India FDI Defence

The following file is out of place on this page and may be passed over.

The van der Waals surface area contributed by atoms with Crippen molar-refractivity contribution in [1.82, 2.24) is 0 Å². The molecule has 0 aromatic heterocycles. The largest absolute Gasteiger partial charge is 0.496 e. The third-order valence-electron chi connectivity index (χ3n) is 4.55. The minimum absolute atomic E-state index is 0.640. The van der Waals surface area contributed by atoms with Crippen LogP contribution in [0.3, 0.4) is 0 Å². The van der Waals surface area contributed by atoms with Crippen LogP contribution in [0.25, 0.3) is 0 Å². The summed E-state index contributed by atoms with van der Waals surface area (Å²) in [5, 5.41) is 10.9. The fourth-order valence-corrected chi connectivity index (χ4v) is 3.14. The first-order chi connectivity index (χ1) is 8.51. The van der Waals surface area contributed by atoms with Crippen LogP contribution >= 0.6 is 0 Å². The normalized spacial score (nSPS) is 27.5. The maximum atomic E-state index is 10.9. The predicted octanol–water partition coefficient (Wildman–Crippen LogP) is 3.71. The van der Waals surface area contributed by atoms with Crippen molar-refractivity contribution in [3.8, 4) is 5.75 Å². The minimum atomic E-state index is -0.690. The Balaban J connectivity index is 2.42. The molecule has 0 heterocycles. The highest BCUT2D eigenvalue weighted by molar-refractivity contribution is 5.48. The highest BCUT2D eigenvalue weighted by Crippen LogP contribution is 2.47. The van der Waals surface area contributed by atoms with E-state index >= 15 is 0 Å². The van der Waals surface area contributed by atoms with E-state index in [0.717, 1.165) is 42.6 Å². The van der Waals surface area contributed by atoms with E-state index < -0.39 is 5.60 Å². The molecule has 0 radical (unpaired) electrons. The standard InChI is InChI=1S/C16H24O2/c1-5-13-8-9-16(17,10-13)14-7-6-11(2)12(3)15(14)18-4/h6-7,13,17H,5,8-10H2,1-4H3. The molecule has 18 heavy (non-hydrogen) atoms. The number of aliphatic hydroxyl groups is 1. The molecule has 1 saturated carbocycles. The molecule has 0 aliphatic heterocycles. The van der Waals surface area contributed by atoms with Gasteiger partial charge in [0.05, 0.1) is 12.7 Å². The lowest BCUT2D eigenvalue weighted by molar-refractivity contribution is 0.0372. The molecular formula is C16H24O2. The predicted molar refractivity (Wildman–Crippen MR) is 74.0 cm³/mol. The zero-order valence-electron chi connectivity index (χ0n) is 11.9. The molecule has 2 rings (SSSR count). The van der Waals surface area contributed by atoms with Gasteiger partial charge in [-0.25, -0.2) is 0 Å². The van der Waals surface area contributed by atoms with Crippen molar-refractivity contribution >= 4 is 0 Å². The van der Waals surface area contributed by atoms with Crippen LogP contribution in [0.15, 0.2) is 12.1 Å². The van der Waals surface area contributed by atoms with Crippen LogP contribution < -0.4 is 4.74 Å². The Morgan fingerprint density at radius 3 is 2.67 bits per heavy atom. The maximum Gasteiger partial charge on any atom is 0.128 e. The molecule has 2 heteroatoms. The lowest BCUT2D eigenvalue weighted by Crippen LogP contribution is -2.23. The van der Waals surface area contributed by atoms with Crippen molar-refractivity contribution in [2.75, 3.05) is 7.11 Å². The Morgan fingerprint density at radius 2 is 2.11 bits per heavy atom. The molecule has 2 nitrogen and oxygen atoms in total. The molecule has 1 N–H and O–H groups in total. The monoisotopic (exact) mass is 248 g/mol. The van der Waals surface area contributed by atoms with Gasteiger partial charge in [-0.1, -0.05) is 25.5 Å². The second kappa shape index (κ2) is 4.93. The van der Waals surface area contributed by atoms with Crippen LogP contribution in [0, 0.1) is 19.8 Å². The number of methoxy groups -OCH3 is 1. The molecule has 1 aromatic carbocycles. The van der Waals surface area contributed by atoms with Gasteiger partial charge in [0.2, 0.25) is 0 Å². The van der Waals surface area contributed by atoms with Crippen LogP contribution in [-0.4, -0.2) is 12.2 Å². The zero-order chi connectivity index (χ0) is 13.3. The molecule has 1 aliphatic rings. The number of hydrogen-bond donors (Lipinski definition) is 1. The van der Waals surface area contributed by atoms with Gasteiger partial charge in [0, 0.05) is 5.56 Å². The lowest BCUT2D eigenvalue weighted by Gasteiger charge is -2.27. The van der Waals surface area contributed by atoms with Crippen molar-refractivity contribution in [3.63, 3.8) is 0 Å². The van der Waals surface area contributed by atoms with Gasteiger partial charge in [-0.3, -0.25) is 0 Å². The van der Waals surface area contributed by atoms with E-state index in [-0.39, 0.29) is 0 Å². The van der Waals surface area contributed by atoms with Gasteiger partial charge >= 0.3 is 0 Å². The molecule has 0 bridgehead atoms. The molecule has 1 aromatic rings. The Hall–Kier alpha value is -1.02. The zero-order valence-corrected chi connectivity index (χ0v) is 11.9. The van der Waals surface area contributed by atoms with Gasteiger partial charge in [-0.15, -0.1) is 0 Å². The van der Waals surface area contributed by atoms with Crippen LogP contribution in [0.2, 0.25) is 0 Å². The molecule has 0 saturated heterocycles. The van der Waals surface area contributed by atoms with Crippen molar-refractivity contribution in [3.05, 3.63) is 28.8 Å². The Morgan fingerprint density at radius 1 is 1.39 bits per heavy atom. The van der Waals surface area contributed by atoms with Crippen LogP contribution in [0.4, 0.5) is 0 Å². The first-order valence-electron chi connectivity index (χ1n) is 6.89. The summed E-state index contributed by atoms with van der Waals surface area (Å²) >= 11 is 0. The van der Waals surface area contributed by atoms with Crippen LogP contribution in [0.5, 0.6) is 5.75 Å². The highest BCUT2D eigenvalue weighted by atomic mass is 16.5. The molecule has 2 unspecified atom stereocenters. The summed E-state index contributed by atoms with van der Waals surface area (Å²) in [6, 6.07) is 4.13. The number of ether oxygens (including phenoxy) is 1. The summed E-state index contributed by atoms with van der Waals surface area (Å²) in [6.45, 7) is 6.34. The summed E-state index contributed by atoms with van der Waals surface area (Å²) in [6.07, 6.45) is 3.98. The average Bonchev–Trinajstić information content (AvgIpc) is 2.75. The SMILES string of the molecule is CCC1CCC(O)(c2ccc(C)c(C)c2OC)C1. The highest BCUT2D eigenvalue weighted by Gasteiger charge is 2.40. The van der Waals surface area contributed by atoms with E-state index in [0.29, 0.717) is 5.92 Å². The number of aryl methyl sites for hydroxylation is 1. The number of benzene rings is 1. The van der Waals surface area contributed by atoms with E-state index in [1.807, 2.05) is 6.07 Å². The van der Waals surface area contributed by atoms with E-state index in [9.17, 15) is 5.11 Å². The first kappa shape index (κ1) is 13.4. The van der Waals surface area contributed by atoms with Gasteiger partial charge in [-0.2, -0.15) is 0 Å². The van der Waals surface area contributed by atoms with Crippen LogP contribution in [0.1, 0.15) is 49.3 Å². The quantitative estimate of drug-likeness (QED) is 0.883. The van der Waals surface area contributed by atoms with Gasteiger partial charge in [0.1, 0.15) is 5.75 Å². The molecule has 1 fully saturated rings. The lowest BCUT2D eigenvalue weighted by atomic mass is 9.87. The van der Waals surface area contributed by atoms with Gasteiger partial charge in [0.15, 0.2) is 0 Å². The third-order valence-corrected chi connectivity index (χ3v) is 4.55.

This study looks at the necessity for such self-reliance, assesses the effectiveness of government initiatives to do so, and explores the different variables that affect the degree of self-reliance obtained by a nation. To determine the relationship between factors in the business environment and defence self-reliance, it seeks to develop a theoretical model for defence manufacturing and empirically analyse it. The paper employs an autoregressive distributed lags model to analyse the relationship between capital expenditures, Foreign Direct Investment (FDI) inflows, budgetary allocation for research and development (R&D), and arms imports in India for a period of 25 years in order to achieve its research objectives. It concludes that these elements have a long-term link and that there is a long-term, bidirectional causal relationship between the variables. A bidirectional causal link between capital expenditures and R&D budget was discovered in the short term. It suggests that Defence Public Sector Units (DPSUs) undertake institutional change in order to recruit more competent and qualified people in order to improve India's research and development capacities for the production of armaments. Additionally, it implies that there should be a more effective budget allocation for capital expenditures and that unnecessary revenue expenditures need to be reduced. The Indian government, policy analysts, budget setters, and higher-ups who are able to bring about structural change in defence institutions in order to realise its aim of self-reliance will greatly benefit from the findings of this thesis.